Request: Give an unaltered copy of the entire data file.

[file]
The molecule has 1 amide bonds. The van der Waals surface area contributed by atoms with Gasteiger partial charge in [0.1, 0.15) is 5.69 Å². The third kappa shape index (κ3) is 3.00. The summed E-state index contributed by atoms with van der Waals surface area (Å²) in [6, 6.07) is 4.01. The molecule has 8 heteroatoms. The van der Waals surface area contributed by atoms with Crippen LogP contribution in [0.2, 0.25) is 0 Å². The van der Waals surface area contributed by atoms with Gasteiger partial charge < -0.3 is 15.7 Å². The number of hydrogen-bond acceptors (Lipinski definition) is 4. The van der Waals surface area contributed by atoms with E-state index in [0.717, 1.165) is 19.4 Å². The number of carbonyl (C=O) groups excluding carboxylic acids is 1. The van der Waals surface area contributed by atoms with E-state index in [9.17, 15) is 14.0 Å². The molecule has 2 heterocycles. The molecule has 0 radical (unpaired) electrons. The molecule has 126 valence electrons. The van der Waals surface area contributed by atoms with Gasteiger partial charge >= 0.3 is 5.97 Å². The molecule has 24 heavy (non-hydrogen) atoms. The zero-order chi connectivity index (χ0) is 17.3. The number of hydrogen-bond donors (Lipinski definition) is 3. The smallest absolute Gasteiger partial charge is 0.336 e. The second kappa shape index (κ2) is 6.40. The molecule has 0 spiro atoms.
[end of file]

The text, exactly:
The molecule has 1 amide bonds. The van der Waals surface area contributed by atoms with Gasteiger partial charge in [0.1, 0.15) is 5.69 Å². The third kappa shape index (κ3) is 3.00. The summed E-state index contributed by atoms with van der Waals surface area (Å²) in [6, 6.07) is 4.01. The molecule has 8 heteroatoms. The van der Waals surface area contributed by atoms with Crippen LogP contribution in [0.2, 0.25) is 0 Å². The van der Waals surface area contributed by atoms with Gasteiger partial charge < -0.3 is 15.7 Å². The number of hydrogen-bond acceptors (Lipinski definition) is 4. The van der Waals surface area contributed by atoms with E-state index in [0.717, 1.165) is 19.4 Å². The number of carbonyl (C=O) groups excluding carboxylic acids is 1. The van der Waals surface area contributed by atoms with E-state index in [9.17, 15) is 14.0 Å². The molecule has 2 heterocycles. The molecule has 0 radical (unpaired) electrons. The molecule has 126 valence electrons. The van der Waals surface area contributed by atoms with Gasteiger partial charge >= 0.3 is 5.97 Å². The molecule has 24 heavy (non-hydrogen) atoms. The zero-order chi connectivity index (χ0) is 17.3. The number of hydrogen-bond donors (Lipinski definition) is 3. The smallest absolute Gasteiger partial charge is 0.336 e. The second kappa shape index (κ2) is 6.40. The molecule has 0 spiro atoms.